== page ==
1 Department of Electrical Engineering, Technical University of Denmark2 Biomedical Engineering, Department of Electrical Engineering, Technical University of Denmark3 Center for Fast Ultrasound Imaging, Center, Technical University of Denmark4 Copenhagen University Hospital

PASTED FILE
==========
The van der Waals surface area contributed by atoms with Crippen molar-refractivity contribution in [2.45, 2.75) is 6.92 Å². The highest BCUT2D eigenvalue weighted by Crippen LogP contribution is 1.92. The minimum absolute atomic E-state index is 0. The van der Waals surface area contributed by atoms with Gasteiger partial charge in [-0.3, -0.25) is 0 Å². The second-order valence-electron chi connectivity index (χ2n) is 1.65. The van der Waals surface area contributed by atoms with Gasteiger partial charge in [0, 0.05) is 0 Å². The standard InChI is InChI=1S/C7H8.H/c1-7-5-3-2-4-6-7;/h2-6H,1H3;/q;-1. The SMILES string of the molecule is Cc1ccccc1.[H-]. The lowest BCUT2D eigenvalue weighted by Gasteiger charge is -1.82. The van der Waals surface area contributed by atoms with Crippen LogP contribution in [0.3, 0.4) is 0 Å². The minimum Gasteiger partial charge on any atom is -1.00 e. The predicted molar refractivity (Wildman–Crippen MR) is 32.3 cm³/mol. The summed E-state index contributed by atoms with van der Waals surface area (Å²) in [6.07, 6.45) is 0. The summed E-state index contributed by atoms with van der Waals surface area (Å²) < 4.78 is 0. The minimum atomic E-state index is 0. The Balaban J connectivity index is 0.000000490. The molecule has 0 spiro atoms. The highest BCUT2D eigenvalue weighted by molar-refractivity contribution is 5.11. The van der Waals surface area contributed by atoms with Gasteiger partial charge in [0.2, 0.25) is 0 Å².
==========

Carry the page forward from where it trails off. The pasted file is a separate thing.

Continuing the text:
The vector velocity method Transverse Oscillation (TO) implemented on a conventional ultrasound (US) scanner (ProFocus, BK Medical, Herlev, Denmark) can provide real-time, angle-independent estimates of the cardiac blood flow. During cardiac surgery, epicardial US examination using TO was performed on (A) 3 patients with healthy aortic valve and (B) 3 patients with aortic valve stenosis. In group B, the systolic flow of the ascending aorta had higher velocities, was more aliased and chaotic. The jet narrowed to 44% of the lumen compared to 75% in group A and with a vector concentration, a measure of flow complexity, of 0.41 compared to 0.87 in group A. The two groups had similar secondary flow of the ascending aorta with an average rotation frequency of 4.8 Hz. Simultaneous measurements were obtained with spectral Doppler (SD) and a thermodilution technique (TD). The mean difference in peak systolic velocity compared to SD in group A was 22% and 45% in B, while the mean difference in volume flow compared to TD in group A was 30% and 32% in B. TO can potentially reveal new information of cardiac blood flow, and may become a valuable diagnostic tool in the evaluation of patients with cardiovascular diseases.